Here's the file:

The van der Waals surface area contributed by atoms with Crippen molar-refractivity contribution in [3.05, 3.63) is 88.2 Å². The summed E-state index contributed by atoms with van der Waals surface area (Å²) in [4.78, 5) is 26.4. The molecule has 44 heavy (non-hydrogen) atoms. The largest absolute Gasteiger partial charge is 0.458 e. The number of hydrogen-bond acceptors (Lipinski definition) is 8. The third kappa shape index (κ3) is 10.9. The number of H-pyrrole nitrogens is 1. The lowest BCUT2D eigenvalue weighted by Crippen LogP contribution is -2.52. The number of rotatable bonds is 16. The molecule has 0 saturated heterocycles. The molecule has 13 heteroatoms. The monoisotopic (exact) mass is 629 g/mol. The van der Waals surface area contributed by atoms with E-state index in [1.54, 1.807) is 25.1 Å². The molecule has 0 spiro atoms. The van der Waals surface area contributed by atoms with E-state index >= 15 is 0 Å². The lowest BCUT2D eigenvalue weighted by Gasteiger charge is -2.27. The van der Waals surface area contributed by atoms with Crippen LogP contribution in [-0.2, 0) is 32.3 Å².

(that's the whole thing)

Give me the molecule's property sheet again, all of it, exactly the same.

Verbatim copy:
The van der Waals surface area contributed by atoms with Crippen molar-refractivity contribution in [3.05, 3.63) is 88.2 Å². The summed E-state index contributed by atoms with van der Waals surface area (Å²) in [4.78, 5) is 26.4. The molecule has 44 heavy (non-hydrogen) atoms. The largest absolute Gasteiger partial charge is 0.458 e. The number of hydrogen-bond acceptors (Lipinski definition) is 8. The third kappa shape index (κ3) is 10.9. The number of H-pyrrole nitrogens is 1. The lowest BCUT2D eigenvalue weighted by Crippen LogP contribution is -2.52. The number of rotatable bonds is 16. The molecule has 0 saturated heterocycles. The molecule has 13 heteroatoms. The monoisotopic (exact) mass is 629 g/mol. The van der Waals surface area contributed by atoms with E-state index in [1.54, 1.807) is 25.1 Å². The molecule has 0 spiro atoms. The van der Waals surface area contributed by atoms with E-state index >= 15 is 0 Å². The lowest BCUT2D eigenvalue weighted by Gasteiger charge is -2.27. The van der Waals surface area contributed by atoms with Crippen LogP contribution in [-0.2, 0) is 32.3 Å².